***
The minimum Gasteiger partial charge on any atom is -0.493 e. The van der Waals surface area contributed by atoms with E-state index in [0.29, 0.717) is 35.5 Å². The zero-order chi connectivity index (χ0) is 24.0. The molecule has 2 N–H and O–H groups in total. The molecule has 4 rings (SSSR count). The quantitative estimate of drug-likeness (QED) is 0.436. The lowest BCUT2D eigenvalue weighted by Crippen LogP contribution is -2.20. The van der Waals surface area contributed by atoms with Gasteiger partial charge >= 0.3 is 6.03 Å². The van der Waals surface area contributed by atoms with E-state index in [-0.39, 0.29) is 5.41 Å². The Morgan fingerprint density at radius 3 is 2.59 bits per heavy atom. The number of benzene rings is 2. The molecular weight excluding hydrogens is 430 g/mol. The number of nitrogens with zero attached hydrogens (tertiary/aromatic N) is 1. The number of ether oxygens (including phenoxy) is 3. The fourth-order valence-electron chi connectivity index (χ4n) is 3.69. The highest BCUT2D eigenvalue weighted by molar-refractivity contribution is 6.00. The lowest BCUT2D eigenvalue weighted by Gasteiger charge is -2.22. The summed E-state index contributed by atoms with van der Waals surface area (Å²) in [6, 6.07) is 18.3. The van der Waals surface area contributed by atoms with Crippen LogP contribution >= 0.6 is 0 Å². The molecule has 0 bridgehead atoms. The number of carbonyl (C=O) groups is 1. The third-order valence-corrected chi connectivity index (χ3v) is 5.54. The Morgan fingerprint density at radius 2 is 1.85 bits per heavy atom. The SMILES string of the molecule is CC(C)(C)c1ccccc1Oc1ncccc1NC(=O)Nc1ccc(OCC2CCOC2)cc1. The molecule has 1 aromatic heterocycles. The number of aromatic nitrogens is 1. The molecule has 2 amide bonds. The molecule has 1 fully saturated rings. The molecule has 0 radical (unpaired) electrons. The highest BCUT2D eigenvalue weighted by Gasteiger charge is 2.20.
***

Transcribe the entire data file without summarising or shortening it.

The minimum Gasteiger partial charge on any atom is -0.493 e. The van der Waals surface area contributed by atoms with E-state index in [0.29, 0.717) is 35.5 Å². The zero-order chi connectivity index (χ0) is 24.0. The molecule has 2 N–H and O–H groups in total. The molecule has 4 rings (SSSR count). The quantitative estimate of drug-likeness (QED) is 0.436. The lowest BCUT2D eigenvalue weighted by Crippen LogP contribution is -2.20. The van der Waals surface area contributed by atoms with Gasteiger partial charge >= 0.3 is 6.03 Å². The van der Waals surface area contributed by atoms with E-state index in [-0.39, 0.29) is 5.41 Å². The Morgan fingerprint density at radius 3 is 2.59 bits per heavy atom. The number of benzene rings is 2. The molecular weight excluding hydrogens is 430 g/mol. The number of nitrogens with zero attached hydrogens (tertiary/aromatic N) is 1. The number of ether oxygens (including phenoxy) is 3. The fourth-order valence-electron chi connectivity index (χ4n) is 3.69. The highest BCUT2D eigenvalue weighted by molar-refractivity contribution is 6.00. The lowest BCUT2D eigenvalue weighted by Gasteiger charge is -2.22. The summed E-state index contributed by atoms with van der Waals surface area (Å²) in [6, 6.07) is 18.3. The van der Waals surface area contributed by atoms with Crippen LogP contribution >= 0.6 is 0 Å². The molecule has 0 bridgehead atoms. The number of carbonyl (C=O) groups is 1. The third-order valence-corrected chi connectivity index (χ3v) is 5.54. The Morgan fingerprint density at radius 2 is 1.85 bits per heavy atom. The SMILES string of the molecule is CC(C)(C)c1ccccc1Oc1ncccc1NC(=O)Nc1ccc(OCC2CCOC2)cc1. The molecule has 1 aromatic heterocycles. The number of aromatic nitrogens is 1. The molecule has 2 amide bonds. The molecule has 1 fully saturated rings. The molecule has 0 radical (unpaired) electrons. The highest BCUT2D eigenvalue weighted by Gasteiger charge is 2.20.